Carter exploded onto the scene in Columbus for a team that was anything but explosive when it came to their passing game. As a freshman in 1984, he was on the receiving end of 28% of the Buckeyes’ total passing yards (648 of 2,321). Carter also caught 8 of the team’s 13 receiving touchdowns, which became a signature of his game. Just look up “All he does is catch touchdowns.”
During his sophomore and junior seasons, Carter upped his yardage share to 40 and 45%, essentially acting as a one-man aerial show for Ohio State. He continued to catch TD (19 combined) and was on the verge of establishing untouchable records for the Buckeyes until his college career came to a screeching halt. Carter was ruled ineligible for the ‘87 season due to his relationship with a sports agent, ending his time in Columbus and forcing him to enter the NFL’s “other” draft.
The Philadelphia Eagles took Carter in the fourth round of the supplemental draft, and he had little trouble finding the endzone early for his new team. But he also found trouble off the field and was a surprise cut after just three seasons. Carter later admitted to having a substance abuse problem and thanked then-Eagles coach Buddy Ryan for helping him turn his life around. The talented wideout was then given a second opportunity in Minnesota and made the absolute most out of it.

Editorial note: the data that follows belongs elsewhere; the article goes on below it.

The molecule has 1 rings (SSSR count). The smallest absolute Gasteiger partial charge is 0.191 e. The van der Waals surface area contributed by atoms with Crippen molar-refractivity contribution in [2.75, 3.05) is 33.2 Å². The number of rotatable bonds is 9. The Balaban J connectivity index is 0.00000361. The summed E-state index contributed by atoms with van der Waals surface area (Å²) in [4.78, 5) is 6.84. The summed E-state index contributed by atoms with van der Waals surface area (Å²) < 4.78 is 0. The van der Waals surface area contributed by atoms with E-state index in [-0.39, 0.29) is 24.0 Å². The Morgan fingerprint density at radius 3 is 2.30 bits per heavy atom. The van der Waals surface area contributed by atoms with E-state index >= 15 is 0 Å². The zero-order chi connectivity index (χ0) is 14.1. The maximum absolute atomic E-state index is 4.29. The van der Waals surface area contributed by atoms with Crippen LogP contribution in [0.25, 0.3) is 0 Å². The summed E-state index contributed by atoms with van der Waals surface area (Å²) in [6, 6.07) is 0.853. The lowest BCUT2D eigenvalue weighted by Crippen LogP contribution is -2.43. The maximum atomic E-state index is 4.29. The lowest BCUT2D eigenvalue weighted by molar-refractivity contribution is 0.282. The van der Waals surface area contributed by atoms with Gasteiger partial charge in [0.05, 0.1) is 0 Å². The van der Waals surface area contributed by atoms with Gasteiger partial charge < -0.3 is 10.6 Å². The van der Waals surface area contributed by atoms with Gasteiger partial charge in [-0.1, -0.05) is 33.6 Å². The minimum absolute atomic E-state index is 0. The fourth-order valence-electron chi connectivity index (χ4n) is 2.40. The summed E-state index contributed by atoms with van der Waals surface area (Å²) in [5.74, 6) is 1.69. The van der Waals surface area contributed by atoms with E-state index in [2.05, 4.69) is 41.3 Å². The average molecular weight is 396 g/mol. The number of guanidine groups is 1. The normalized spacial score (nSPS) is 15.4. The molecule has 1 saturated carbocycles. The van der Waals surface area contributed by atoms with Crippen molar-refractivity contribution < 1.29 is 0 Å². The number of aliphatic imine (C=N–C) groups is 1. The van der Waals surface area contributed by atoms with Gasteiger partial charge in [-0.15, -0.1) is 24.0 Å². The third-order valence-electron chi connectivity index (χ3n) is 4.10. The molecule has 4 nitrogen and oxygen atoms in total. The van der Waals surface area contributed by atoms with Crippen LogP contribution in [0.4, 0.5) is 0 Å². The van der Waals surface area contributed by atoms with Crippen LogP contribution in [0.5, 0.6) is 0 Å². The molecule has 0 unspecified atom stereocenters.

After a slow(ish) start for the Vikings, Carter experienced a true breakout in 1993. He finished his seventh professional season – a later ascent than most – with 86 receptions for 1,071 yards and 9 TD. That ‘93 season marked the beginning of an eight-year stretch during which the former Buckeye averaged 97 receptions for 1,182 yards and 11+ TD, putting him in the argument for WR of the decade (remember, Jerry Rice fell off after 1996).
Furthermore, Carter’s consistent production made him perhaps the most valuable waiver pickup of all time, in addition to his extreme ROI relative to draft position.
Carter retired after the 2002 season, finishing his career with 1,101 receptions for 13,899 yards and 131 total TD. His TD mark currently ranks eighth all-time, although he was fourth upon retirement. The Vikings’ career leader in just about every receiving category was also voted to eight Pro Bowls, named the 1999 Walter Payton Man of the Year, and eventually had his No. 80 jersey retired by the team.
Despite Carter’s gaudy numbers and near-universal recognition as one of football’s best WR, he did not become an immediate shoe-in for the NFL Hall of Fame. He was oddly passed over a number of times before finally earning the distinction in 2013. Regardless of wait time, Carter was enshrined in Canton and will likely be remembered as one of the game’s most prolific touchdown-scorers for many years to come.
This former Buckeye has maintained a presence in and around the game since retirement, and he is (still) an active supporter of the Scarlet and Gray. Although Carter’s OSU career came to a premature end, his football legacy has stood the test of time. And quite a legacy it is for a fourth-round supplemental draft pick.